Dealing with the threat of terrorism is a complex matter involving first-rate intelligence utilizing the most sophisticated surveillance technology as well as old-fashioned on-the-ground spying. It requires extensive international cooperation to control the materials needed by such groups to create weapons of mass destruction. It would be far better to spend the hundreds of billions that will be eaten up by an antimissile program on those efforts, and yet the inescapable conclusion is that politicians don't support this approach because such measures are a less-exciting sell to the public.

It is time to cut our losses on this program.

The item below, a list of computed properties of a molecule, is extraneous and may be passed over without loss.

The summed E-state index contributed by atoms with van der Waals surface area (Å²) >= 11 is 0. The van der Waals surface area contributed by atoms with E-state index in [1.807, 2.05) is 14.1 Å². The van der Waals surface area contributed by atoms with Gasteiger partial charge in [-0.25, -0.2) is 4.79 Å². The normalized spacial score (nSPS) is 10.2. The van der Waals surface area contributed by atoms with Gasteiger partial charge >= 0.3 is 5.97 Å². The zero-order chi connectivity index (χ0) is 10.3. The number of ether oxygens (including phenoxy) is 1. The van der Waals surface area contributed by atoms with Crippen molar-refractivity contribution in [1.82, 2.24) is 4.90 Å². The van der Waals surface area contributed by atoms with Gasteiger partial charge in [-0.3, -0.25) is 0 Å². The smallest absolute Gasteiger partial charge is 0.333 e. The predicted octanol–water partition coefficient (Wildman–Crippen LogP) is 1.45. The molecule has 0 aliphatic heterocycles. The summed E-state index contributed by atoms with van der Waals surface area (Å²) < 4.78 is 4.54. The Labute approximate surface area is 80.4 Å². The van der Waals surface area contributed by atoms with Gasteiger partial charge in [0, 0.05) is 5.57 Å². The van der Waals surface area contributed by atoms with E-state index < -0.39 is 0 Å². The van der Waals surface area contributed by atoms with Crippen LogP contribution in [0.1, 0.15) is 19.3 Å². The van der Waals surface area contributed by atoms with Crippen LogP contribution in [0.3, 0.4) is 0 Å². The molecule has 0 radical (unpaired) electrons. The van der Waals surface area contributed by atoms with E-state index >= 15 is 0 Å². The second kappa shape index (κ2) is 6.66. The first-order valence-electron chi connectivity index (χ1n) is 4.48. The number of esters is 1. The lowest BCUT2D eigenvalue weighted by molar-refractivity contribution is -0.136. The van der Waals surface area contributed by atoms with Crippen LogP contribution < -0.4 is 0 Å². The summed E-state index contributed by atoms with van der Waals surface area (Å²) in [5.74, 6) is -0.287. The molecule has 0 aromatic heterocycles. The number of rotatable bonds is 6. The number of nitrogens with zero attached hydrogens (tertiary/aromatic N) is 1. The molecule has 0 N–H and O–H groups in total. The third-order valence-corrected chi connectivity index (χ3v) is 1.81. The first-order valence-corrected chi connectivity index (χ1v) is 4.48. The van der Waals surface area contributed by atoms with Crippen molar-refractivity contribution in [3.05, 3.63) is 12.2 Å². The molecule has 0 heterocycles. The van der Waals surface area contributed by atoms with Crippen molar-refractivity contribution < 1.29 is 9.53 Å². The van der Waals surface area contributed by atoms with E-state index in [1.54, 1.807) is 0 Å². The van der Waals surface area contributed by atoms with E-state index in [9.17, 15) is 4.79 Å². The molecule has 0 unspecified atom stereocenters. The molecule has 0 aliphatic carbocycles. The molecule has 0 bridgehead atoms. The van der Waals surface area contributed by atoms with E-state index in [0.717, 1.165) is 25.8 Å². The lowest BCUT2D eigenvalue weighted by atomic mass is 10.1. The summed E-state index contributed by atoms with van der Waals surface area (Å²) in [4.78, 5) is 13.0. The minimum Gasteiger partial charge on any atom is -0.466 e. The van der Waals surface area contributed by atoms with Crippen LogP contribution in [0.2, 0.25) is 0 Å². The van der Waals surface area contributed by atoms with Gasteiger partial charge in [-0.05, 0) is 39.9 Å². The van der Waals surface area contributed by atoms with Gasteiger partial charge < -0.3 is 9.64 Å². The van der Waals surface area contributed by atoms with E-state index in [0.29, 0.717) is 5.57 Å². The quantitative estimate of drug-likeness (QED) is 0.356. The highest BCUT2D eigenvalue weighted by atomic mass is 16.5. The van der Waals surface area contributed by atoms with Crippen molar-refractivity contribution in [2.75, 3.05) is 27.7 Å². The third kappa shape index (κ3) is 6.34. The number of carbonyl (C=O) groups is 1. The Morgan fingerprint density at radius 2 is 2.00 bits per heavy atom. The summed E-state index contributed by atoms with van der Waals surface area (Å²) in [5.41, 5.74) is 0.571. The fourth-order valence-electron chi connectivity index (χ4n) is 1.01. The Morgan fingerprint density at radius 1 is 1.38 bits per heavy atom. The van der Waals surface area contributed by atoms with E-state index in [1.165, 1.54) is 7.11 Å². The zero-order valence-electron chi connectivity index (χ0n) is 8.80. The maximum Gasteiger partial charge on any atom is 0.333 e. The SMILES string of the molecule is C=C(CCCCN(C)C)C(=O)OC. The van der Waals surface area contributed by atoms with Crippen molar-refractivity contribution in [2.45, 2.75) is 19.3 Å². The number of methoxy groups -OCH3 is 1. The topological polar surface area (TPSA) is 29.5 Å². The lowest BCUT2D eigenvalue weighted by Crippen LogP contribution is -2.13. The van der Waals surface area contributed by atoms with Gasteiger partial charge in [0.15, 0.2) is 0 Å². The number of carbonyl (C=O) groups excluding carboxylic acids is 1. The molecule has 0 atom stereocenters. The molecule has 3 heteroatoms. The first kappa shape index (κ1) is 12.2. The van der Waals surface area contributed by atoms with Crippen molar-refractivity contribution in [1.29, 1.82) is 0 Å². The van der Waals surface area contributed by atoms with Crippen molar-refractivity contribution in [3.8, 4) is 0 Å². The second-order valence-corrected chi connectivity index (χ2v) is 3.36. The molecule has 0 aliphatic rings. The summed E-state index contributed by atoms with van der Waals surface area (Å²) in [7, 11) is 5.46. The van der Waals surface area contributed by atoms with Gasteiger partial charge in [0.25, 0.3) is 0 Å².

As our most trusted allies have pointed out to Bush, antimissile defense is an expensive and dangerous distraction from the work at hand: how to stop the spread of horridly destructive weapons in the hands of terrorists that are not made the less dangerous because they are low-tech, cheap and easily deployed.

Bush seems at times to be a realist, and the notion of quietly phasing out the antimissile program while at the same time strengthening, expanding and ratifying the existing arms control treaties, should be a no-brainer.

If Bush reverses himself and takes on the feathers of the dove, he will be in a fine tradition of Republican presidents: Eisenhower, Nixon, Ford, Reagan and his own father.

Republicans, less vulnerable than Democrats to attacks from the weapons hawks, make good peacemakers when they come to their senses.

The good news is that Bush has finally been to Europe. One can only hope that while there he learned something from other world leaders about the importance of arms control and the folly of his antimissile defense plan.